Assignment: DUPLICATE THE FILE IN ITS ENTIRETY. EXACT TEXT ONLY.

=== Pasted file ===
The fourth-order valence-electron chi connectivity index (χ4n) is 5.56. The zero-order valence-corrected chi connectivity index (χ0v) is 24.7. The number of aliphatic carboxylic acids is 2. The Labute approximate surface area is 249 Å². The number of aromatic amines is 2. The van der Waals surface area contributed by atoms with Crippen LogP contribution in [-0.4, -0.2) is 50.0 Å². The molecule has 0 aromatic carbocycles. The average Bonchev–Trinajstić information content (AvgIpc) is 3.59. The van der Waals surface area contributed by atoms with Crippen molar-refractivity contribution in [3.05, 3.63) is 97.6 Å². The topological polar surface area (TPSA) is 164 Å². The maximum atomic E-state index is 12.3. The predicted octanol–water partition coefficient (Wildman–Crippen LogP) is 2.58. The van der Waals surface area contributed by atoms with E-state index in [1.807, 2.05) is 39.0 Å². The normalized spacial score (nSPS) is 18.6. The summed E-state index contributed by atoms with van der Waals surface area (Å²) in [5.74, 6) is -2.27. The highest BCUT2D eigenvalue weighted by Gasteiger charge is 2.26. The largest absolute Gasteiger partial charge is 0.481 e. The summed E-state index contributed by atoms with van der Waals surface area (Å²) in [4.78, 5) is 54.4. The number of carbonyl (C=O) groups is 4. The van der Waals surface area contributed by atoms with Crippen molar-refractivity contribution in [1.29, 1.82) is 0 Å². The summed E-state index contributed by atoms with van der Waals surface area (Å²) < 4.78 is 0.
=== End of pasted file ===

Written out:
The fourth-order valence-electron chi connectivity index (χ4n) is 5.56. The zero-order valence-corrected chi connectivity index (χ0v) is 24.7. The number of aliphatic carboxylic acids is 2. The Labute approximate surface area is 249 Å². The number of aromatic amines is 2. The van der Waals surface area contributed by atoms with Crippen LogP contribution in [-0.4, -0.2) is 50.0 Å². The molecule has 0 aromatic carbocycles. The average Bonchev–Trinajstić information content (AvgIpc) is 3.59. The van der Waals surface area contributed by atoms with Crippen molar-refractivity contribution in [3.05, 3.63) is 97.6 Å². The topological polar surface area (TPSA) is 164 Å². The maximum atomic E-state index is 12.3. The predicted octanol–water partition coefficient (Wildman–Crippen LogP) is 2.58. The van der Waals surface area contributed by atoms with E-state index in [1.807, 2.05) is 39.0 Å². The normalized spacial score (nSPS) is 18.6. The summed E-state index contributed by atoms with van der Waals surface area (Å²) in [5.74, 6) is -2.27. The highest BCUT2D eigenvalue weighted by Gasteiger charge is 2.26. The largest absolute Gasteiger partial charge is 0.481 e. The summed E-state index contributed by atoms with van der Waals surface area (Å²) in [4.78, 5) is 54.4. The number of carbonyl (C=O) groups is 4. The van der Waals surface area contributed by atoms with Crippen molar-refractivity contribution in [1.29, 1.82) is 0 Å². The summed E-state index contributed by atoms with van der Waals surface area (Å²) < 4.78 is 0.